A programmer undertook the task of creating a software with which he was able to steal 40,000 photographs from users of the social network, Tinder.
Stuart Colianni, member of Kaggle (a machine-learning platform acquired by Google), used an artificial intelligence tool to identify the users, and published them on the internet thanks to this Google tool.
How did he do it? It turns out that Colianni used Tinder's database through a fictional portal to be able to install his software in order to get all those photographs.
The portal TechCrunch said the developer created a data package called 'Tinder People', which included about 10 thousand profile images each. With this, he developed a script with which he was able to extract the images from the Tinder profiles to be able to create a larger facial database than is allowed.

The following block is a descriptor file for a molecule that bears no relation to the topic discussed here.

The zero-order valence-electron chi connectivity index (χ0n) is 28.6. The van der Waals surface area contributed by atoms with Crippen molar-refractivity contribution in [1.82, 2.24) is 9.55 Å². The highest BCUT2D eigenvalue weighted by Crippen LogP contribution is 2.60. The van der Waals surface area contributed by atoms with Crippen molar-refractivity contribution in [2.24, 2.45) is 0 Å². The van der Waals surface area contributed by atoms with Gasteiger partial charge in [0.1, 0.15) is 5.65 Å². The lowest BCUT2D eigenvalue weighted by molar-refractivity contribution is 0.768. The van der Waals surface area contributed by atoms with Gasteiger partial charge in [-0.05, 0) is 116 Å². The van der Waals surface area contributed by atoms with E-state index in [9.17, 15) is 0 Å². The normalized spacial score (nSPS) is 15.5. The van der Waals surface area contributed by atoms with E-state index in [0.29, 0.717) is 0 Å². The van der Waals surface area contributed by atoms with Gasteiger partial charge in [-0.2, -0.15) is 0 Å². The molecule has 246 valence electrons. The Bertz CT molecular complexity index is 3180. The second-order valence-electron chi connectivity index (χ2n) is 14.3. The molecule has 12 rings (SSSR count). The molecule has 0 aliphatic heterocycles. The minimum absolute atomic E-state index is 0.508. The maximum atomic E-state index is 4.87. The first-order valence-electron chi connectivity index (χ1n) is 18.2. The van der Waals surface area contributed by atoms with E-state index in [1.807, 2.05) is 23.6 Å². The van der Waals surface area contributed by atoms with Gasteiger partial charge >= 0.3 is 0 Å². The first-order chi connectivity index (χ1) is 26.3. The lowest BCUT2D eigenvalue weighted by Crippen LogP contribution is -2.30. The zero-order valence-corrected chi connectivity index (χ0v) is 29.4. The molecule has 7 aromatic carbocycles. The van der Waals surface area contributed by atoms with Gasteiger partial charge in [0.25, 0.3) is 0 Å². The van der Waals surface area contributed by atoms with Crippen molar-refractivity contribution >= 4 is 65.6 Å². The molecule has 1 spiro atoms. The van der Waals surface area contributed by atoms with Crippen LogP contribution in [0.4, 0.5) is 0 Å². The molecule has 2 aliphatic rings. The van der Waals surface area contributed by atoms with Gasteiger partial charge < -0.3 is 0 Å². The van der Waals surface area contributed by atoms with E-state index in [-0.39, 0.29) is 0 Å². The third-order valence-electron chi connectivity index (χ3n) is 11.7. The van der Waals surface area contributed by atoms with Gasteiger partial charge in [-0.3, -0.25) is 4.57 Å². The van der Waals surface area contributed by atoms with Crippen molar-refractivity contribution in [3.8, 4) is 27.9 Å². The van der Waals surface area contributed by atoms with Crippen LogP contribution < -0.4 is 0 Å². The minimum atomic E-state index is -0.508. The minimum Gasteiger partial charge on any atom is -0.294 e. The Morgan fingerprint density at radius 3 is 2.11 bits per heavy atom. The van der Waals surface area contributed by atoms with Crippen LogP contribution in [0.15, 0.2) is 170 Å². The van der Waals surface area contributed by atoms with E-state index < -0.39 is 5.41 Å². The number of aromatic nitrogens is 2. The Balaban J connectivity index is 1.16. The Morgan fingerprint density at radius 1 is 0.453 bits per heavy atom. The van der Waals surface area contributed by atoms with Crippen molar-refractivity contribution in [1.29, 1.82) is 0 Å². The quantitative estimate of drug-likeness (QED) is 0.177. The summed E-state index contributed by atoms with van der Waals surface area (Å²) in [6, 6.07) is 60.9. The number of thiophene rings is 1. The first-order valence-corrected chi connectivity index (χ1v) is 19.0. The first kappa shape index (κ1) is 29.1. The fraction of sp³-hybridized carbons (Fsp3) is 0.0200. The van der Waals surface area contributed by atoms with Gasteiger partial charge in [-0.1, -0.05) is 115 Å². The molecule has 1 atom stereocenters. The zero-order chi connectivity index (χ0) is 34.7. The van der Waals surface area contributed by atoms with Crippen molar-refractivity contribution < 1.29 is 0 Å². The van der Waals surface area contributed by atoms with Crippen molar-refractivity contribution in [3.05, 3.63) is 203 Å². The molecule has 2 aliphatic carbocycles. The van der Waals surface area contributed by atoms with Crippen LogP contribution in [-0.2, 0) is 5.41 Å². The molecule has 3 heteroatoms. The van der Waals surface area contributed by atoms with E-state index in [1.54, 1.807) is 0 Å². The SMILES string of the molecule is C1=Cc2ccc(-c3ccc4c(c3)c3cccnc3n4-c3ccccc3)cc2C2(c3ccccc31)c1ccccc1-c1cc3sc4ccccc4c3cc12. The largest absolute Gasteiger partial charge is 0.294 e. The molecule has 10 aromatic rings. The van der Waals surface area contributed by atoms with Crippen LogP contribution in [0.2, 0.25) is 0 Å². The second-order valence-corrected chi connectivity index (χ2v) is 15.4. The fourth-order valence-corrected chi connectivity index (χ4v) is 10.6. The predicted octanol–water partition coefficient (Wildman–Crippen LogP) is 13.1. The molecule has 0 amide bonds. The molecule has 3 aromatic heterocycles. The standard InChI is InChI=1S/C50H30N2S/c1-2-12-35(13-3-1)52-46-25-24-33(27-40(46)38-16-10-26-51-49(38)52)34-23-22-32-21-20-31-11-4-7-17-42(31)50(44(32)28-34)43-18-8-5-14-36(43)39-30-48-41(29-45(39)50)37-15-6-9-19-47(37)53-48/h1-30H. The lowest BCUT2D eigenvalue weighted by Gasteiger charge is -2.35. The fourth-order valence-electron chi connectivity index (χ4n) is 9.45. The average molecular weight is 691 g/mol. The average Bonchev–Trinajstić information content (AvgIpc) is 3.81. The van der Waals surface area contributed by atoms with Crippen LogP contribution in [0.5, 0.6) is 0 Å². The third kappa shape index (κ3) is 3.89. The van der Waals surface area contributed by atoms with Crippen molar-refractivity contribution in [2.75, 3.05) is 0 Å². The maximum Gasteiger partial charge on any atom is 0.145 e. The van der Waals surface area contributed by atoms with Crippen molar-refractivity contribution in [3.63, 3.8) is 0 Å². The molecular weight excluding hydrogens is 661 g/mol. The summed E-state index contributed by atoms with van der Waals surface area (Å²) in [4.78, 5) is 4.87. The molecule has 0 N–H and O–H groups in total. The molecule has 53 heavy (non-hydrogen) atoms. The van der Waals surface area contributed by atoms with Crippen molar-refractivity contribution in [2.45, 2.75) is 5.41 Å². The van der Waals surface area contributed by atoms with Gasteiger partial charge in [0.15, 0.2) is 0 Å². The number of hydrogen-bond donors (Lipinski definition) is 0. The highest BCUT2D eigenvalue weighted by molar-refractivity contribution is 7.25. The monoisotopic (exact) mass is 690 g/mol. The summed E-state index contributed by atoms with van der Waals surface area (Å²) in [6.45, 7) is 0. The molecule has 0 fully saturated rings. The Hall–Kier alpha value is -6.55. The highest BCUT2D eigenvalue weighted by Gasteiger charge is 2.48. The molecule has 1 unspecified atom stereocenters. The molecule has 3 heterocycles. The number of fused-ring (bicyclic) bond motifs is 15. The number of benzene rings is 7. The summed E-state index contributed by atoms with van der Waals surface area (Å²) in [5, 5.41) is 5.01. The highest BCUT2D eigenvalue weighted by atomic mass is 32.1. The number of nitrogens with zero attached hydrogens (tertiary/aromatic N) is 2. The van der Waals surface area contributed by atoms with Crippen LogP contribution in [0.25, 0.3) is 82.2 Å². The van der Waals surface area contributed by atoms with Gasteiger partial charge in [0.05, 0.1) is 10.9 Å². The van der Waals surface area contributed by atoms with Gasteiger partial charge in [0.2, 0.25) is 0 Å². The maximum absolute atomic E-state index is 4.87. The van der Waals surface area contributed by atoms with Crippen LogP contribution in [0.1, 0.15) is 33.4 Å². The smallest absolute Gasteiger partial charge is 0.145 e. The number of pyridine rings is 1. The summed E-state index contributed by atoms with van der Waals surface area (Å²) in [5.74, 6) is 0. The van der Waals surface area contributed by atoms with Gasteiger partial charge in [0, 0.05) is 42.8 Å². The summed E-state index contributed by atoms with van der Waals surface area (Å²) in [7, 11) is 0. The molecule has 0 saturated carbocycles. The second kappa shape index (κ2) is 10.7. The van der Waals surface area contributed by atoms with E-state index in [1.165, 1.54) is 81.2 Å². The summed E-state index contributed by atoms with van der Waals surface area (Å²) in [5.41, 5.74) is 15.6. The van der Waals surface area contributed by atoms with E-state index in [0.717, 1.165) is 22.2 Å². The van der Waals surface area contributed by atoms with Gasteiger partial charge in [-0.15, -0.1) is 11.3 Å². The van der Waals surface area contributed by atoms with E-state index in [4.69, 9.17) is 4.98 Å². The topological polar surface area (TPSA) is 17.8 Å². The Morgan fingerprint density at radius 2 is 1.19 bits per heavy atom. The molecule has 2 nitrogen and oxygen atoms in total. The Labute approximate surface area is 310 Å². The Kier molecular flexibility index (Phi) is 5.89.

After this fact, Google removed all the pictures form Kaggle, however, the hacker published the code with which he managed to "mock" Tinder in GitHub.
The following was Tinder's answer:
"We take our user's security and privacy very seriously and we have all the necessary tools and systems to protect our platform's integrity.
We're always working to improve the Tinder experience and continue to implement measures against the automated use of our API, which includes steps to prevent and deter scraping."
The company ensured that the hacker violated their terms of service, for which they will act accordingly.